data  range  that  would  otherwise  be  used,  either  automatically calculated or
              explicitly supplied; zero corresponds to the lower bound and one to the upper.

              The default value "0,1" therefore has no effect. The range could be  restricted  to
              its lower half with the value 0,0.5.

              If  a  zone  suffix  is appended to the parameter name, only that zone is affected,
              e.g. ysubZ affects only zone Z.

       navaxes=t|y|ty
              Determines the axes which are affected by the interactive navigation  actions  (pan
              and  zoom).  The  default  is  t  which  means that the various mouse gestures will
              provide panning and zooming in the Time direction only. However, if it is set to ty
              mouse actions will affect both the horizontal and vertical axes.

       zoomfactor=<number>
              Sets the amount by which the plot view zooms in or out for each unit of mouse wheel
              movement. A value of 1 means that mouse wheel zooming has no effect. A higher value
              means that the mouse wheel zooms faster and a value nearer 1 means it zooms slower.
              Values below 1 are not permitted.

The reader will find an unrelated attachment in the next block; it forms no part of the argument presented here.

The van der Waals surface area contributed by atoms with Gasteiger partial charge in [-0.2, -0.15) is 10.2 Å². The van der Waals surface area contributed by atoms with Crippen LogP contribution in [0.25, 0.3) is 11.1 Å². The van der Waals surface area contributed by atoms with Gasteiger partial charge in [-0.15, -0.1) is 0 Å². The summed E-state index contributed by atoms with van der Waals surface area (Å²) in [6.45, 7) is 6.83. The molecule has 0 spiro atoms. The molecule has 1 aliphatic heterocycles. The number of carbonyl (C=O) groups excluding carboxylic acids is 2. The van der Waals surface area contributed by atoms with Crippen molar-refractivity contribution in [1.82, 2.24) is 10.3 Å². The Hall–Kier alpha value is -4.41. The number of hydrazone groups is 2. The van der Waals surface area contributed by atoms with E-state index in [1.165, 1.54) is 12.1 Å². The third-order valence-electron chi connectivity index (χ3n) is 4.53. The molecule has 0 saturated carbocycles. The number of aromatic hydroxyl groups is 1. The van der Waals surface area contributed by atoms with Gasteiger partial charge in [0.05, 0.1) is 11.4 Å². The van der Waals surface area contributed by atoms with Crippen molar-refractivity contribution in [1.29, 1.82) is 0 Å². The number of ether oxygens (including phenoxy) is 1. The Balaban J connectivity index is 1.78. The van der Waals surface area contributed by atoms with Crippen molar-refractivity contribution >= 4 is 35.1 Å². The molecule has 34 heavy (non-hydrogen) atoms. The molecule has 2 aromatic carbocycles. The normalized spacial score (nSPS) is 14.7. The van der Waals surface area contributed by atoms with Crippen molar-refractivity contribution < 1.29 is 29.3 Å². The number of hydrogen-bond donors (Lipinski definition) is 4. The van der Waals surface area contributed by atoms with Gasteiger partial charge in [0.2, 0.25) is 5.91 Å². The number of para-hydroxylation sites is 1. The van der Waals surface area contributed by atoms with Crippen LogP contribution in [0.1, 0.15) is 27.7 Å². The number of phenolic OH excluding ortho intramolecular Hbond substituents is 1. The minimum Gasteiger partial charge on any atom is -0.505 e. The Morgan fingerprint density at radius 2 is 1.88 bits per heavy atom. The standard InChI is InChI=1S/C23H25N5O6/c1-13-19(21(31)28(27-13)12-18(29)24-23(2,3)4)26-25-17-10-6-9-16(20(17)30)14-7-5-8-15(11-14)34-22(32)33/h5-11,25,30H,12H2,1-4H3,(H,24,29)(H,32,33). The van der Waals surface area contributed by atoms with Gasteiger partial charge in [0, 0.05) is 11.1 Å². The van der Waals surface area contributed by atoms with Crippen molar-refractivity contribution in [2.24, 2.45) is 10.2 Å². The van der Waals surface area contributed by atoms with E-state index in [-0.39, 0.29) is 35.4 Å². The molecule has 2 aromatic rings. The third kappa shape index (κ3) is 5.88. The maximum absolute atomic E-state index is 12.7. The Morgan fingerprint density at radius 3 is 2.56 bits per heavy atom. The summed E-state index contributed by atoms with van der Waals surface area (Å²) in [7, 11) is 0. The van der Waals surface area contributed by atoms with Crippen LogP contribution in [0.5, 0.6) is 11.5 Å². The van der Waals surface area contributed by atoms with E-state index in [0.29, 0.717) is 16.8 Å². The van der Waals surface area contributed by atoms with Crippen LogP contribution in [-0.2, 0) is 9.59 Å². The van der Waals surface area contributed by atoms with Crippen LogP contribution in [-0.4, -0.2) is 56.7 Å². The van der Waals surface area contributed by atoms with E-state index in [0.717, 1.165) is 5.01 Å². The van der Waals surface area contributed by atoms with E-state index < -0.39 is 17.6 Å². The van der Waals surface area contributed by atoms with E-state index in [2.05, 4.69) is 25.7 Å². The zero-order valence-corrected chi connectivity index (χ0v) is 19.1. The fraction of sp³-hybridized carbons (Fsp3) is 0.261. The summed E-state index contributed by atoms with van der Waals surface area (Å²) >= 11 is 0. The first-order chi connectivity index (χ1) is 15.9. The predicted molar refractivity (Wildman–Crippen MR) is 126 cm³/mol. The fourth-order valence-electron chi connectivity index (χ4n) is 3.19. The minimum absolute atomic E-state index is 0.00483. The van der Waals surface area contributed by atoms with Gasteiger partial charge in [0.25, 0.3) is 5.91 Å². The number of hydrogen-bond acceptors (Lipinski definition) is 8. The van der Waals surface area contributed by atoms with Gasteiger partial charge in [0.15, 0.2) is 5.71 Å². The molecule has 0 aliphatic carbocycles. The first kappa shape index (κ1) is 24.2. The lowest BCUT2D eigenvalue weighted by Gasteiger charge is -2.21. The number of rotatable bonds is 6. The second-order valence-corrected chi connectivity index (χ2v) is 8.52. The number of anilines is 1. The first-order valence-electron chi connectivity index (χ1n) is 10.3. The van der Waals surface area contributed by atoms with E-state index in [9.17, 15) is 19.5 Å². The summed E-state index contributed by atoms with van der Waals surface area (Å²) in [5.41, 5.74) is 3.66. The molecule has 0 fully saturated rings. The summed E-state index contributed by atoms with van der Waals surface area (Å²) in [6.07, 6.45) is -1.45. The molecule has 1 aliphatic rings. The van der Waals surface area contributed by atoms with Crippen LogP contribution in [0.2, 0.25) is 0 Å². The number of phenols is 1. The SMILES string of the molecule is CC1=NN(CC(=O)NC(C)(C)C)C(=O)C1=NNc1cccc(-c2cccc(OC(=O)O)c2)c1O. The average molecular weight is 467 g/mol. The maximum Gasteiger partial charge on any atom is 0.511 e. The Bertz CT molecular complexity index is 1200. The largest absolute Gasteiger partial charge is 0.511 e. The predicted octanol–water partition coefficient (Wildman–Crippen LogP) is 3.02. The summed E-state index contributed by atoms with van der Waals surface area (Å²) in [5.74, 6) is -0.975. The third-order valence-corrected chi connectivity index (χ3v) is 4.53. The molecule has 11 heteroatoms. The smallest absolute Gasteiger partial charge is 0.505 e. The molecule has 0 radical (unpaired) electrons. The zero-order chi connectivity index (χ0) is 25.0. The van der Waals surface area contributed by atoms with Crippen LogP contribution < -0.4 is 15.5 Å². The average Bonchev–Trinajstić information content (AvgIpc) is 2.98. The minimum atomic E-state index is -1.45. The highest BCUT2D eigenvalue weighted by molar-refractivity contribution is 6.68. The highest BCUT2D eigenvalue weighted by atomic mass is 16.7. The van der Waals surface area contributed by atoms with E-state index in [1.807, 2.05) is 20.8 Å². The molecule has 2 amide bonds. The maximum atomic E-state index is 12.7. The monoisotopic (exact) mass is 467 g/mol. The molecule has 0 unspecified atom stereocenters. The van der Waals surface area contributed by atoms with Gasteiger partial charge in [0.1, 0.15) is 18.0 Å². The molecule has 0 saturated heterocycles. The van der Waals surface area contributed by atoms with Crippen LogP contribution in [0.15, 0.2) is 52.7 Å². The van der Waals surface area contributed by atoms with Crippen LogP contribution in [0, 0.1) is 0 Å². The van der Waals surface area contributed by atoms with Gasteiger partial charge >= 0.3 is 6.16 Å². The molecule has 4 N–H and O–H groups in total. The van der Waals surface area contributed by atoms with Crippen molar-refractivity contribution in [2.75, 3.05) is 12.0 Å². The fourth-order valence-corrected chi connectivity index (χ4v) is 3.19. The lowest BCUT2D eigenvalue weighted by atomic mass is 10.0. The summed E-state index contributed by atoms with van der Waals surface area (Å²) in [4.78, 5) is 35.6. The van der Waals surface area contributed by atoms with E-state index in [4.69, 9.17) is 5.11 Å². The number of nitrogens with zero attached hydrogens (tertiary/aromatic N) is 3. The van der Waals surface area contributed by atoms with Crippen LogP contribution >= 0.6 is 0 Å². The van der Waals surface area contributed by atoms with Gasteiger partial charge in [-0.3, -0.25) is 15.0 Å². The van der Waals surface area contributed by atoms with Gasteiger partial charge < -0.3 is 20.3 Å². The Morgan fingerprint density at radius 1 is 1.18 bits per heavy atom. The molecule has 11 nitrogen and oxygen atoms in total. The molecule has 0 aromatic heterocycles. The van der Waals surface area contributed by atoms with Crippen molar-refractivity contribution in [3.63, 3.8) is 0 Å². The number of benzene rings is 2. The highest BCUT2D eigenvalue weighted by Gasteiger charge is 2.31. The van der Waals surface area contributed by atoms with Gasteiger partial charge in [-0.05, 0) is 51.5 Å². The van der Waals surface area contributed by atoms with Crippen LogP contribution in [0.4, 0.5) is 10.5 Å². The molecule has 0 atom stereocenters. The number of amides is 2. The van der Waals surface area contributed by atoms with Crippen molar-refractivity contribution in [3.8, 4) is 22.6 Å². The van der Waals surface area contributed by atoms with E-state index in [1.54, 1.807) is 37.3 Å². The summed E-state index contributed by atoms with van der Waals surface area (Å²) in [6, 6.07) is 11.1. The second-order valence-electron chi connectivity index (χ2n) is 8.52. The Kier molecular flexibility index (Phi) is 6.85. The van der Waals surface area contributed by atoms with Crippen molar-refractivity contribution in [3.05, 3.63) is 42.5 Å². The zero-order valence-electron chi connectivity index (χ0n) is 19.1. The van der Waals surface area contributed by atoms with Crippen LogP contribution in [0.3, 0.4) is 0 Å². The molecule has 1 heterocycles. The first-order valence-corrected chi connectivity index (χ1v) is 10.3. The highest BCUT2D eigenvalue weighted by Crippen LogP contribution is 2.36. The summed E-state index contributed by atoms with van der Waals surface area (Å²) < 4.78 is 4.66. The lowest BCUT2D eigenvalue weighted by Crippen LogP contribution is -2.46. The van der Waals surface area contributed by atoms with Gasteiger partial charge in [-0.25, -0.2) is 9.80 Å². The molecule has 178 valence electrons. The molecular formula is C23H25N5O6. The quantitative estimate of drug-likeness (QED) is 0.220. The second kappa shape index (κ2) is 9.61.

leglabelN=<text>
              Sets the presentation label for the layer with a given suffix.  This  is  the  text
              which  is  displayed  in  the  legend, if present. Multiple layers may use the same
              label, in which case they will be combined to form a single legend entry.

              If no value is supplied (the default), the suffix itself is used as the label.

       layerN=<layer-type> <layerN-specific-params>
              Selects one of the available plot types for layerN. A plot consists of  a  plotting
              surface,  set  up  using the various unsuffixed parameters of the plotting command,
              and zero or more plot layers. Each layer is introduced by a parameter with the name
              layer<N> where the suffix "<N>" is a label identifying the layer and is appended to
              all the parameter names which configure that layer. Suffixes  may  be  any  string,
              including the empty string.

              This  parameter  may  take one of the following values, described in more detail in